Dramatic U-turn for historic Ulster hotel's food hygiene score
A historic hotel which was previously given the lowest possible rating for food hygiene has completed a dramatic grading U-turn.
When a food safety officer visited Ballygally Castle Hotel in Co Antrim last month, they rated it at zero out of five, meaning “Urgent Improvement Necessary”.
But in a dramatic turnaround, the hotel’s rating has been bumped up to four (“Good”) following a re-inspection this week.
The 17th century castle and four star hotel on the picturesque Antrim Coast Road is part of the Hastings Hotel Group, a long-established Northern Ireland family company which owns some of the province’s best-known hotels.
Speaking prior to the reinspection, marketing director Julie Hastings said the family was “shocked and saddened” that the renowned coastal venue had received a zero.
She told the Times: “We have always held the highest possible food hygiene rating in all our hotels, so we were very much taken aback by this, as were the staff at the hotel.”
This sentiment was shared by many local people, who took to social media in their droves to express their surprise at the inspector’s assessment.
And while Julie acknowledged the zero rating had been a “blow” to the hotel’s reputation, she was also confident that the venue would bounce back.
The hygiene ratings, compiled by local authorities in partnership with the Food Standards Agency, are awarded to businesses based on how the food is handled, the condition and cleanliness of the premises and the management of the business, which includes good record keeping.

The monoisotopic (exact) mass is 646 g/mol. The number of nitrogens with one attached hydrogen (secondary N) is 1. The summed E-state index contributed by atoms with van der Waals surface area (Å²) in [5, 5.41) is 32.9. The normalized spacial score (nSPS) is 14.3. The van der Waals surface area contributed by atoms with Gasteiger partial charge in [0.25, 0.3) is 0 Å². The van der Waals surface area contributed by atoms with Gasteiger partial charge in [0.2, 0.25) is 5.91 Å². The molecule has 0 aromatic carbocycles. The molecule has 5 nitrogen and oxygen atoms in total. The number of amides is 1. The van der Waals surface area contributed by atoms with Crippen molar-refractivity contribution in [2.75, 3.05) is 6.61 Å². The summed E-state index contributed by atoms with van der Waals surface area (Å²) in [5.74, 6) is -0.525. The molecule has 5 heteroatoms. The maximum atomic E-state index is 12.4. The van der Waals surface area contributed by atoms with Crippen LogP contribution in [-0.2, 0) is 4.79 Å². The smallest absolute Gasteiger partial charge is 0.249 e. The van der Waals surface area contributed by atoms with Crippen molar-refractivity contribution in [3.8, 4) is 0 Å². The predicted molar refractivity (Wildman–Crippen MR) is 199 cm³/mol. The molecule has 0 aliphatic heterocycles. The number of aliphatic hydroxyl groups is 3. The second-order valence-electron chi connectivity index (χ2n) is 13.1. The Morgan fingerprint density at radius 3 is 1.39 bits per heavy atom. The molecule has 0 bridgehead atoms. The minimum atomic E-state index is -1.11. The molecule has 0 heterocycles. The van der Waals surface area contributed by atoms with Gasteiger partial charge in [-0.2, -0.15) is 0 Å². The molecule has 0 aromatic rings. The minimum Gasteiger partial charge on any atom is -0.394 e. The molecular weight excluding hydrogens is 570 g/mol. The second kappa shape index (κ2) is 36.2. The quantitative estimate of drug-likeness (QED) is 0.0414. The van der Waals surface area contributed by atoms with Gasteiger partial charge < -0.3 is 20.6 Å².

In a summary of its findings at Ballygally Castle last month, the council had stated that hygienic handling of food needed an “urgent improvement” while management of food safety, including systematic checks, required “major improvement”.
The cleanliness and condition of the facilities was described as “generally satisfactory”.
The hotel had called for an “immediate re-inspection” of its facilities , which took place on Monday.
At the time of going to Press, the venue was still listed as a zero rating on the Food Standards Agency website. However, the site added that the hotel had been recently reinspected and a new rating would be published soon.
Julie added: “Ballygally Castle has been an important part if the community for many years and it enjoys a good reputation. We want to assure people that any issues identified by the inspector have been rectified.”
Ballygally Castle Hotel was given a major boost back in 2014 when it underwent a £3m expansion and refurbishment.
And the profile of the hotel has been raised significantly in recent years by its association with the worldwide sensation Game of Thrones, as the venue is close to several key filming locations for the hugely popular TV show.
Julie added: “Ballygally Castle Hotel has been doing better this year than it ever has before. It us a big draw for Game for Thrones fans and is a hugely popular wedding venue; it does more weddings than any of our other hotels.
“So while we were shocked and saddened by the zero food hygiene rating, we are confident that the hotel will bounce back. We take this very seriously, and this experience shows us we cannot rest on our laurels.”
In addition to Ballygally Castle, Hastings owns five of the north’s best-known hotels, including the Europa and the Culloden, all of which received the top food hygiene rating of five.
Food hygiene ratings are designed to enable consumers to make informed choices when eating out in restaurants, pubs, cafes, takeaways, hotels, and other outlets.
For more information about food hygiene ratings, visit www.food.gov.uk